Pot-in-Pot Updated

July 21, 2009 by Rick

In an earlier Post we detailed the Pot-in-Pot method of growing annuals and perennials in sleeves in the ground. This makes gardening easier and more successful in many situations and should be tried by Florida gardeners throughout the state for many different reasons. We listed 20 reasons on this previous Pot-in-Pot post.

A new twist is a method that makes it faster and easier to mulch for the first planting and for subsequent mulch applications. By inserting another pot in your pot sleeve before you mulch you make the mulching task easier. Adding this second pot allows you to spread the mulch quickly and to fill the second pot during the spreading process. Next you lift the inside pot full of mulch and spread it around in the bed. Now you have an empty sleeve to drop in your plant and complete you Pot-in-Pot landscape.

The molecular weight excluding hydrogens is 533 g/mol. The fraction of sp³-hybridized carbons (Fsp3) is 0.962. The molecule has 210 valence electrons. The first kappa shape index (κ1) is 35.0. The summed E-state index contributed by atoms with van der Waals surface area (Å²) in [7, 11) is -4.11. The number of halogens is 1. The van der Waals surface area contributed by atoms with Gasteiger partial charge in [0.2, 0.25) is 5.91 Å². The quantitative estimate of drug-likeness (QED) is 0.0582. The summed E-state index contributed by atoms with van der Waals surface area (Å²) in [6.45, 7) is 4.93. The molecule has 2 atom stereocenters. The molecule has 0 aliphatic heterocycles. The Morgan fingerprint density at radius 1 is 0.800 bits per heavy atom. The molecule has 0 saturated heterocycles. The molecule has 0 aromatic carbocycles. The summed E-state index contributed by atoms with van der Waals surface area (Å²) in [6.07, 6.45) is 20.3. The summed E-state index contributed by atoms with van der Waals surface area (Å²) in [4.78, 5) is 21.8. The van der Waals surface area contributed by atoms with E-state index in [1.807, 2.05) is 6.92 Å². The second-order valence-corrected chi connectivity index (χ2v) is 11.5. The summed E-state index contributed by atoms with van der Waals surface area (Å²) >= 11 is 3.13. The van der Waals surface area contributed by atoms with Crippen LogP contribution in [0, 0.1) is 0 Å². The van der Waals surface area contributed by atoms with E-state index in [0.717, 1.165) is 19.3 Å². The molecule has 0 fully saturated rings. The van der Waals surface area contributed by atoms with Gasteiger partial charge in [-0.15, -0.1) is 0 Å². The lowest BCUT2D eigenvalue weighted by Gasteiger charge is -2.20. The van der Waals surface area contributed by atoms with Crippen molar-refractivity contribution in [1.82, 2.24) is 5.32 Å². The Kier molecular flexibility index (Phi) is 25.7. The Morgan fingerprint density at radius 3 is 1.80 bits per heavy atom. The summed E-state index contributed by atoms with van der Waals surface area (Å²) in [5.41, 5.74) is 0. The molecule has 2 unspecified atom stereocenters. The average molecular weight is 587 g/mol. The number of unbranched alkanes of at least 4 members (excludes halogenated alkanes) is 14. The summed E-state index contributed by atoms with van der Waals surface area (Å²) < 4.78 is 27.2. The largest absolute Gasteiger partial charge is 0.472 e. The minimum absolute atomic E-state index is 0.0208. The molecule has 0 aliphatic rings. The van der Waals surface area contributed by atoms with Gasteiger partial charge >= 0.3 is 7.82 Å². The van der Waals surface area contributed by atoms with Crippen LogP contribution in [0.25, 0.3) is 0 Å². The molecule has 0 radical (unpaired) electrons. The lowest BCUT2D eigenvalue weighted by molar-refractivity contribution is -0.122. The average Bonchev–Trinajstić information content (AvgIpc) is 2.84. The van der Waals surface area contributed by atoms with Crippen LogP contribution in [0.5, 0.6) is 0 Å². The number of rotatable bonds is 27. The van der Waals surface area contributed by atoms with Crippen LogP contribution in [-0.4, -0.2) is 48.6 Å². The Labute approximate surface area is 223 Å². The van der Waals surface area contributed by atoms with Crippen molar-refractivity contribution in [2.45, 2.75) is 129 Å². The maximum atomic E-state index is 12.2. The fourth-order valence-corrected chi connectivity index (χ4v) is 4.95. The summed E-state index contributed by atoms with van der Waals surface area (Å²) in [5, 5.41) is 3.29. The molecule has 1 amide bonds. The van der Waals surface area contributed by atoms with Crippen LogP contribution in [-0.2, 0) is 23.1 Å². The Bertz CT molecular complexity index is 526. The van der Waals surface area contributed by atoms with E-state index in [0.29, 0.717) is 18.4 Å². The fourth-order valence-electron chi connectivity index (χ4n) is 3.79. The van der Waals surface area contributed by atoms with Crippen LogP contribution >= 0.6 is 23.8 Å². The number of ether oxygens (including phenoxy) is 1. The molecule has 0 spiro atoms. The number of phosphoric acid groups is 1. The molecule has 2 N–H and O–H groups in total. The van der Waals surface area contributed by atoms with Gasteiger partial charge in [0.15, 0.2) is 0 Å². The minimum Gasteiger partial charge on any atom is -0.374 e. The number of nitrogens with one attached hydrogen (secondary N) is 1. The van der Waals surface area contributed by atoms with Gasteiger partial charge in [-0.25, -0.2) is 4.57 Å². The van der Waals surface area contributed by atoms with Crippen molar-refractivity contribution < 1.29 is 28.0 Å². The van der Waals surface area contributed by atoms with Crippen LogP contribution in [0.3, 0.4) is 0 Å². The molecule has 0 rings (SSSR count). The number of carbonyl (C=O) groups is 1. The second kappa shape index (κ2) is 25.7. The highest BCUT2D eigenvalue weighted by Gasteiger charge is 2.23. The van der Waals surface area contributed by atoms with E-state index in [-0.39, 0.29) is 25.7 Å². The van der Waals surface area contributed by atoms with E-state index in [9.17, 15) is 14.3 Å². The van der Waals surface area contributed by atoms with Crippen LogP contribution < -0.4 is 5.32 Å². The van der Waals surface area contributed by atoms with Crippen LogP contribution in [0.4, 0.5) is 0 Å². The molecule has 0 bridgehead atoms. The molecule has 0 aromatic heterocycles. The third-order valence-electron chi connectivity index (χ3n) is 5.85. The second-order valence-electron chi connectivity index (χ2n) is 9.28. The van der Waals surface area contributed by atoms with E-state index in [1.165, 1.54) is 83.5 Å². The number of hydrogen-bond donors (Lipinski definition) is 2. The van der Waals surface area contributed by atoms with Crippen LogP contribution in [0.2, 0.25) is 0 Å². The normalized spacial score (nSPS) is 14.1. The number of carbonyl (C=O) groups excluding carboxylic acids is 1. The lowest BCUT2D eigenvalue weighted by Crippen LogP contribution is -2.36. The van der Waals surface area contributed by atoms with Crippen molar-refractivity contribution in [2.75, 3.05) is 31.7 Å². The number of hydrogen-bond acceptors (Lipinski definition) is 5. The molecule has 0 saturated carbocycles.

Post Hole Digging for Pot-in-Pot

Digging holes with a post hole digger is fast and just the right size. You can cut through roots with this tool and dig in difficult soil much easier than with a trowel. Root encroachment from surrounding trees and shrubs in your planting beds is a primary reason to use the Pot-in-Pot method.


Using standard size gallon pots you can nest them so you have a collection pot for catching the mulch in the next step for easy removal.

Removing much collecting pot

Removing the excess mulch in the catch pot is a breeze.